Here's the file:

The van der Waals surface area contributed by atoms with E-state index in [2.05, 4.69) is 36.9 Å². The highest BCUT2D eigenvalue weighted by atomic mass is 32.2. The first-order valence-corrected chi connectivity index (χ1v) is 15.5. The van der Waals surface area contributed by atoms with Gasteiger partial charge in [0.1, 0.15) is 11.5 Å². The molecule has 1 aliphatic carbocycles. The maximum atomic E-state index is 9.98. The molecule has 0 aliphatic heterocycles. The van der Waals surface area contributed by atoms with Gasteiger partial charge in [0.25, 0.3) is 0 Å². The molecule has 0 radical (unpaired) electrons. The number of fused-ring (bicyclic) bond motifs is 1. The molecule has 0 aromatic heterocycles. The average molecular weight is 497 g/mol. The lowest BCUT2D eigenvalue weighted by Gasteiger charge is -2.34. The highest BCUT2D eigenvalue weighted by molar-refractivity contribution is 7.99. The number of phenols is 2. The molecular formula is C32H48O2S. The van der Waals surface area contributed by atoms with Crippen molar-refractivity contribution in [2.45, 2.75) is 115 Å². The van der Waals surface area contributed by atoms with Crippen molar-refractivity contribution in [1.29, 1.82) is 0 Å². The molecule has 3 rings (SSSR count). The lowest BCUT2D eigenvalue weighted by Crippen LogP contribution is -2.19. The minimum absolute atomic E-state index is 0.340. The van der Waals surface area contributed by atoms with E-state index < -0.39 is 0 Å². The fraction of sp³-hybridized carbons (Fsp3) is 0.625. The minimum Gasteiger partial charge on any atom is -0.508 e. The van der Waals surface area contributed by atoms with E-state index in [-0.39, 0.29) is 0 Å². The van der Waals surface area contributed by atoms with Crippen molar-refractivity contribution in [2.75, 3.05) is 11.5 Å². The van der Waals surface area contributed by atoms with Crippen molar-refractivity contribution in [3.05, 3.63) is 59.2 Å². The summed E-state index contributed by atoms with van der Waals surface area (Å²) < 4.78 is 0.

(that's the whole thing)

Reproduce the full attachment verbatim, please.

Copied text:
The van der Waals surface area contributed by atoms with E-state index in [2.05, 4.69) is 36.9 Å². The highest BCUT2D eigenvalue weighted by atomic mass is 32.2. The first-order valence-corrected chi connectivity index (χ1v) is 15.5. The van der Waals surface area contributed by atoms with Gasteiger partial charge in [0.1, 0.15) is 11.5 Å². The molecule has 1 aliphatic carbocycles. The maximum atomic E-state index is 9.98. The molecule has 0 aliphatic heterocycles. The van der Waals surface area contributed by atoms with Gasteiger partial charge in [0.25, 0.3) is 0 Å². The molecule has 0 radical (unpaired) electrons. The number of fused-ring (bicyclic) bond motifs is 1. The molecule has 0 aromatic heterocycles. The average molecular weight is 497 g/mol. The lowest BCUT2D eigenvalue weighted by Gasteiger charge is -2.34. The highest BCUT2D eigenvalue weighted by molar-refractivity contribution is 7.99. The number of phenols is 2. The molecular formula is C32H48O2S. The van der Waals surface area contributed by atoms with Crippen molar-refractivity contribution in [2.45, 2.75) is 115 Å². The van der Waals surface area contributed by atoms with Crippen molar-refractivity contribution in [1.29, 1.82) is 0 Å². The molecule has 3 rings (SSSR count). The lowest BCUT2D eigenvalue weighted by Crippen LogP contribution is -2.19. The minimum absolute atomic E-state index is 0.340. The van der Waals surface area contributed by atoms with E-state index < -0.39 is 0 Å². The fraction of sp³-hybridized carbons (Fsp3) is 0.625. The minimum Gasteiger partial charge on any atom is -0.508 e. The van der Waals surface area contributed by atoms with E-state index in [-0.39, 0.29) is 0 Å². The van der Waals surface area contributed by atoms with Crippen molar-refractivity contribution in [2.75, 3.05) is 11.5 Å². The van der Waals surface area contributed by atoms with Crippen molar-refractivity contribution in [3.05, 3.63) is 59.2 Å². The summed E-state index contributed by atoms with van der Waals surface area (Å²) < 4.78 is 0.